OpenSea’s next journey is to help Web 2.0 brands get into web3

OpenSea, one of the largest NFT marketplaces, is well known for its trading platform, which allows users to buy and sell digital assets. But the company is continuing to expand its product footprint to appeal to other audiences like Web 2.0 brands, said Shiva Rajaraman, OpenSea’s chief business officer.

“We look at the rest of this year, and there’s been a lot of talk about what the potential can look like,” Rajaraman told TechCrunch+. “This is the year we launch projects or surface some projects that actually have real benefit or utility.”

The big journey right now is to “make bigger bets with key Web 2.0 and web3 creators or brands,” Rajaraman said. “And do whatever it takes to make that product come to life and be clear. Don’t just work on the front stage, work on the back stage, too.”

OpenSea was founded in 2017 and has grown to become home for over 2 million collections composed of 80 million NFTs. It’s seen more than $20 billion in volume transacted on its platform, according to its website.

One of the biggest friction spots in the NFT space right now is the need for tools for non-crypto-native brands, Rajaraman said. “It’s too complicated, so if we can be a platform that reduces that friction and makes it easier then a creator can do what they do, which is be creative, and we’ll take care of the rest.”

There are many non-web3 verticals out there, including fashion, luxury, gaming, media and entertainment, Rajaraman noted. For example, loyalty and membership are two big areas that transcend from Web 2.0 into the web3 space.

The startup intends to focus on just two or three verticals this year, working to prove that the brand engagement it can engender with its service is worth the effort.

In order for the company to onboard more brands, it needs to offer the tooling that they want so the platform feels familiar and “they can see what the utility is behind the art and bring that front and center,” Rajaraman said during the panel “Here Comes Everybody: Consumer Web3 Is Having Its Moment” at Consensus 2023. “I think that’s going to be a fun design journey over the next six months.”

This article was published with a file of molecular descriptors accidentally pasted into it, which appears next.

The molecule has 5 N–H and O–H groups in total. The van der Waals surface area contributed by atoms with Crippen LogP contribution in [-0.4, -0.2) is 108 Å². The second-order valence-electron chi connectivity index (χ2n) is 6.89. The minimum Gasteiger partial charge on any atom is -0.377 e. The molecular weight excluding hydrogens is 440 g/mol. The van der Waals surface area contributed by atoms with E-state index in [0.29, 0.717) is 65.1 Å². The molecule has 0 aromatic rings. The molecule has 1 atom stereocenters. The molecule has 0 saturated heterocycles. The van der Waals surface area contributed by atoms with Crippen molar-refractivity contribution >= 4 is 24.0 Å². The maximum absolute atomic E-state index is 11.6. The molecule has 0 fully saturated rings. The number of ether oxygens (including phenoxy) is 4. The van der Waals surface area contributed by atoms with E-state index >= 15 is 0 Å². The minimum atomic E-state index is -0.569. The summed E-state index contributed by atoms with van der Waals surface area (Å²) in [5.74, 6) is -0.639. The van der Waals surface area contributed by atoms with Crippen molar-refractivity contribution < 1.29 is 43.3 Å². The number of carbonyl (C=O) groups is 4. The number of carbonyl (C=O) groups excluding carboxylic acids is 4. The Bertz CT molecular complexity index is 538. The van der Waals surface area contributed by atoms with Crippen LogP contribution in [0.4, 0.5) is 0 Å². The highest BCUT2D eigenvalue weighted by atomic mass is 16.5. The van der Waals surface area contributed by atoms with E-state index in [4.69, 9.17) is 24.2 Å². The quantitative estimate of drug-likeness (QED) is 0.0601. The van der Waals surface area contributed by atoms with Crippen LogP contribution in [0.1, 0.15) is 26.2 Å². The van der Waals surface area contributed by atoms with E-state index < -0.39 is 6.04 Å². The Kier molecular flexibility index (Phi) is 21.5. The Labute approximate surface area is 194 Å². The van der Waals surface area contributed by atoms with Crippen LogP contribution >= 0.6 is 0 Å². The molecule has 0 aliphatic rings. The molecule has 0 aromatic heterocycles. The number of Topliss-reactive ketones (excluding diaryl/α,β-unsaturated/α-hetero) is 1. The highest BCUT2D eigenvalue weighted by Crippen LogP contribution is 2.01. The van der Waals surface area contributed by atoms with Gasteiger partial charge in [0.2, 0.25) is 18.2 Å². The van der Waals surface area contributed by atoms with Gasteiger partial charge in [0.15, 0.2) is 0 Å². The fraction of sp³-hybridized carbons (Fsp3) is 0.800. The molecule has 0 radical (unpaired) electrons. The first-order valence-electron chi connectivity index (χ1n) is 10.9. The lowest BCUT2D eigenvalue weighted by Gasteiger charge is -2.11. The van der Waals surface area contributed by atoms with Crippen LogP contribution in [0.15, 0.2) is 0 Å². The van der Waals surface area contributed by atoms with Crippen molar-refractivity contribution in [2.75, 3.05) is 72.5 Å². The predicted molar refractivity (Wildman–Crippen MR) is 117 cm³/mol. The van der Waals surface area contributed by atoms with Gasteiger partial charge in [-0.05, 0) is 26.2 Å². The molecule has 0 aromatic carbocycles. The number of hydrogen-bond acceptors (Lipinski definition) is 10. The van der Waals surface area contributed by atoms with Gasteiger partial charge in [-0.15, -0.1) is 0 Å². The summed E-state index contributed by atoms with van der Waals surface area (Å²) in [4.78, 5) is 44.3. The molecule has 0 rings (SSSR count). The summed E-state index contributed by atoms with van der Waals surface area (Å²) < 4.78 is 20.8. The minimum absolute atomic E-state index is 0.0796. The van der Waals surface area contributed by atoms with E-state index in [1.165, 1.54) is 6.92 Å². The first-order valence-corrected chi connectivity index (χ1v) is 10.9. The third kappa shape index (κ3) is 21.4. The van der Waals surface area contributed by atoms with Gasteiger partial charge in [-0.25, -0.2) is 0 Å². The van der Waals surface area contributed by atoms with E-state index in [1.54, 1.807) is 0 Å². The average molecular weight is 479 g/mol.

For example, if someone buys an NFT and uses it to redeem a luxury good like jewelry, that data isn’t available on OpenSea — yet, Rajaraman told TechCrunch+. But the platform hopes that over time it can highlight how the digital-physical divide is being crossed. “How can I find the most important things that I own that translates to IRL experiences or cool collabs out there?” he said.

“That type of world is important and servicing that is important; otherwise it’s just a square piece of art,” Rajaraman said. “What if we brought that to all surfaces on OpenSea and get a space not just the story and actions around that?”

All in all, there may be a large opportunity for brands to diversify their engagement efforts with fans and superfans alike, if they access the right platforms and agencies to get into the web3 space. It’s one thing to try and do it by yourself, but another to engage with web3 companies that know how to do it in a proper way.

Even if big social media platforms like Instagram are backing out of the NFT space, people still want relationships with brands and the ability to express themselves, collect and share with others, Rajaraman said.

“It’s not just enough to remove friction,” Rajaraman said. “There needs to be access, inspiration and guidance, too.”